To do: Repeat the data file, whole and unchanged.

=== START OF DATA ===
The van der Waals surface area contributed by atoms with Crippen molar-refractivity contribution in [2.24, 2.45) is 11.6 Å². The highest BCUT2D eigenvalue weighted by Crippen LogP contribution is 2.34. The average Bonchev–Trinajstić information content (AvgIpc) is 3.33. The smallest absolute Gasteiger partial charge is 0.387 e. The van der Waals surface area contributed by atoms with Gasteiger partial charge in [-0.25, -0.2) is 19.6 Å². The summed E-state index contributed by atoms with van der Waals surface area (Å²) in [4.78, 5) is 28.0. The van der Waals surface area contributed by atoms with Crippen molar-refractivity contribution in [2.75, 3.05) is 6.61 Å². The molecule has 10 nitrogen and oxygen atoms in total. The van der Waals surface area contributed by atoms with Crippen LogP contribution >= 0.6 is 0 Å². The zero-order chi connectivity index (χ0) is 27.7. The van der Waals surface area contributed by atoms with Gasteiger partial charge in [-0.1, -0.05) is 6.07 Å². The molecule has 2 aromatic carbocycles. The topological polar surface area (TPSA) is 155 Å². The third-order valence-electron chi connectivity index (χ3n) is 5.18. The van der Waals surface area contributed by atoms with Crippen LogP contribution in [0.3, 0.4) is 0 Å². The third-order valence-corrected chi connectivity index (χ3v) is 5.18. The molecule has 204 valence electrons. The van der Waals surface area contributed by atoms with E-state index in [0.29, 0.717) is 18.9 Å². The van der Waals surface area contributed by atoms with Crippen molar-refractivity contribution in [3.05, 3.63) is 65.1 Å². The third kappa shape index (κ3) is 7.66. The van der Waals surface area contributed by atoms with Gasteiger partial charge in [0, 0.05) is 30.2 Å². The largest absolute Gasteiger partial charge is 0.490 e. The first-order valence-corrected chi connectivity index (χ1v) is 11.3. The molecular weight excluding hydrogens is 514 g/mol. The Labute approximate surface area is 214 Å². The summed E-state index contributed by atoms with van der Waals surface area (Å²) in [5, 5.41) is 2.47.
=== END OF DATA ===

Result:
The van der Waals surface area contributed by atoms with Crippen molar-refractivity contribution in [2.24, 2.45) is 11.6 Å². The highest BCUT2D eigenvalue weighted by Crippen LogP contribution is 2.34. The average Bonchev–Trinajstić information content (AvgIpc) is 3.33. The smallest absolute Gasteiger partial charge is 0.387 e. The van der Waals surface area contributed by atoms with Gasteiger partial charge in [-0.25, -0.2) is 19.6 Å². The summed E-state index contributed by atoms with van der Waals surface area (Å²) in [4.78, 5) is 28.0. The van der Waals surface area contributed by atoms with Crippen molar-refractivity contribution in [2.75, 3.05) is 6.61 Å². The molecule has 10 nitrogen and oxygen atoms in total. The van der Waals surface area contributed by atoms with Crippen LogP contribution >= 0.6 is 0 Å². The zero-order chi connectivity index (χ0) is 27.7. The van der Waals surface area contributed by atoms with Gasteiger partial charge in [-0.1, -0.05) is 6.07 Å². The molecule has 2 aromatic carbocycles. The topological polar surface area (TPSA) is 155 Å². The third-order valence-electron chi connectivity index (χ3n) is 5.18. The van der Waals surface area contributed by atoms with Crippen LogP contribution in [0.3, 0.4) is 0 Å². The third-order valence-corrected chi connectivity index (χ3v) is 5.18. The molecule has 204 valence electrons. The van der Waals surface area contributed by atoms with E-state index in [0.29, 0.717) is 18.9 Å². The van der Waals surface area contributed by atoms with Crippen molar-refractivity contribution in [3.05, 3.63) is 65.1 Å². The third kappa shape index (κ3) is 7.66. The van der Waals surface area contributed by atoms with Gasteiger partial charge in [0, 0.05) is 30.2 Å². The largest absolute Gasteiger partial charge is 0.490 e. The first-order valence-corrected chi connectivity index (χ1v) is 11.3. The molecular weight excluding hydrogens is 514 g/mol. The Labute approximate surface area is 214 Å². The summed E-state index contributed by atoms with van der Waals surface area (Å²) in [5, 5.41) is 2.47.